In 2012, we released an upgrade that replaced Crystal Reports with a more device independent version that could be used on tablets, using the state-of-the-art DevExpress data grid functionality and incorporating Google Maps API features, which allow city assets to be viewed geospatially.
Summary of Solution …
- Work order or project driven
- Web based GUI (ASPX / .NET / SQL / DevExpress)
- Managed hosting on US-based servers with 99.9+% up-time
- Crystal Reports / DevExpress spreadsheet style data grids
- Data driven links to other websites
- Map connectivity via Google Maps API
- Accommodates batch / offline data transfer to/from the city’s work order system, and vendors include Xerox, MCDean
- Supports unlimited users, currently at 200+ users
- Combines pre-formatted report card performance measure reports and ad hoc reports
- Ad hoc reports are fully customizable to user and can be exported to common formats (XLSX, PDF, RTF, CSV, TXT)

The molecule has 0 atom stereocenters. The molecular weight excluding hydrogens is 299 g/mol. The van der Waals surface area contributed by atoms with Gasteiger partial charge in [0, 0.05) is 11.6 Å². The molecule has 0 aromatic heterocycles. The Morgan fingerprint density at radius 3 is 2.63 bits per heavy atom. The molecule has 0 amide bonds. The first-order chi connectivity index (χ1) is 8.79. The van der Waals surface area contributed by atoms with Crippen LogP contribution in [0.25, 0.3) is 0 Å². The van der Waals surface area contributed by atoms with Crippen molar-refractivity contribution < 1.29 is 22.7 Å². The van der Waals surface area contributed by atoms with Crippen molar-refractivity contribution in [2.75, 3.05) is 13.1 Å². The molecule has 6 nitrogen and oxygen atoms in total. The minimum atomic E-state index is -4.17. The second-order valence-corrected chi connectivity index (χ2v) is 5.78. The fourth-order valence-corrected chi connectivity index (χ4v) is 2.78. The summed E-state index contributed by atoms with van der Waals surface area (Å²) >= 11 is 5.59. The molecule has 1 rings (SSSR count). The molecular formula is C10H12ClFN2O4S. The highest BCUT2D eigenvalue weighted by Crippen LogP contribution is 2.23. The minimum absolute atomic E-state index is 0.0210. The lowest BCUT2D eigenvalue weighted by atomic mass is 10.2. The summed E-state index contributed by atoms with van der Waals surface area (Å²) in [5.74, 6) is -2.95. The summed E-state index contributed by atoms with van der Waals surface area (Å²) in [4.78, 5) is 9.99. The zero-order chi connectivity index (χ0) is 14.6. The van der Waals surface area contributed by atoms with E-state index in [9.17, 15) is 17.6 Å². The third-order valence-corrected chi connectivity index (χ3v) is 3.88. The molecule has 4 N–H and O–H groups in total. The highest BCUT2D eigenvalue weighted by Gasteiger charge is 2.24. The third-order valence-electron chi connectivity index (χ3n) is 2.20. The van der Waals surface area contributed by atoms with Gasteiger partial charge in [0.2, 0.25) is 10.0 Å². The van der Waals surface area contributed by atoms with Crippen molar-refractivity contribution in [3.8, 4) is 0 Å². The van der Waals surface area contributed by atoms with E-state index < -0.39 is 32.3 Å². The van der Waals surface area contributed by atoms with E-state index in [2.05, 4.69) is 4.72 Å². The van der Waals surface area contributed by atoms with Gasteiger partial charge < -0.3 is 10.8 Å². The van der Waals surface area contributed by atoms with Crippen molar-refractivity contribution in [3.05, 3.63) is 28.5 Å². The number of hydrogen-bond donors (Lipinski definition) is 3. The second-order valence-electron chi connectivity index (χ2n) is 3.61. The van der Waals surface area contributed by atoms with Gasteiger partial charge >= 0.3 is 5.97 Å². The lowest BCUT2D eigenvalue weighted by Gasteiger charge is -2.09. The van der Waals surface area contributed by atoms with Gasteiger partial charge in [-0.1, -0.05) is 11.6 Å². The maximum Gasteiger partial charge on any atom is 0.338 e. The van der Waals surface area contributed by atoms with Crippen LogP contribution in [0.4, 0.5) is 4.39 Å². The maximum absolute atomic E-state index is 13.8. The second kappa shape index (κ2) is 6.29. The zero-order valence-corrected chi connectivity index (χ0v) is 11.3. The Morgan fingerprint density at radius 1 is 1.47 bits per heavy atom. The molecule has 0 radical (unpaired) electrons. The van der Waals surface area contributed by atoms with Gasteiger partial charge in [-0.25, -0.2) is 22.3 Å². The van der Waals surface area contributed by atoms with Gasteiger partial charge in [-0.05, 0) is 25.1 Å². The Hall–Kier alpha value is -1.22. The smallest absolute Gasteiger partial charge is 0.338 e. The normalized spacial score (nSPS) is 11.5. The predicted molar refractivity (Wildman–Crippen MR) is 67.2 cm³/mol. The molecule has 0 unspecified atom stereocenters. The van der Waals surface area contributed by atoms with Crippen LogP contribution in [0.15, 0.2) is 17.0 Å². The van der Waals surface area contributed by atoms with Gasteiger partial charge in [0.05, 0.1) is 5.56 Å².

- Multiple installations: parking meters & street lights
- Exports contacts (people) and organization data to XLSX, CSV, TXT
- ODBC connection to MS Access
- Manages multi-million dollar efforts
- Allows for inventory, performance measures and non-project activities to be tracked
- Initial web release in 2005 for street lights, followed by installation in 2006 for parking meters. Release in 2012 to replace Crystal Reporting with DevExpress data grids
- Four-tier user permission hierarchy with different menus for different levels of access
- User manuals and quick user guide
- Continue to provides consistent and dedicated customer support (since 2005)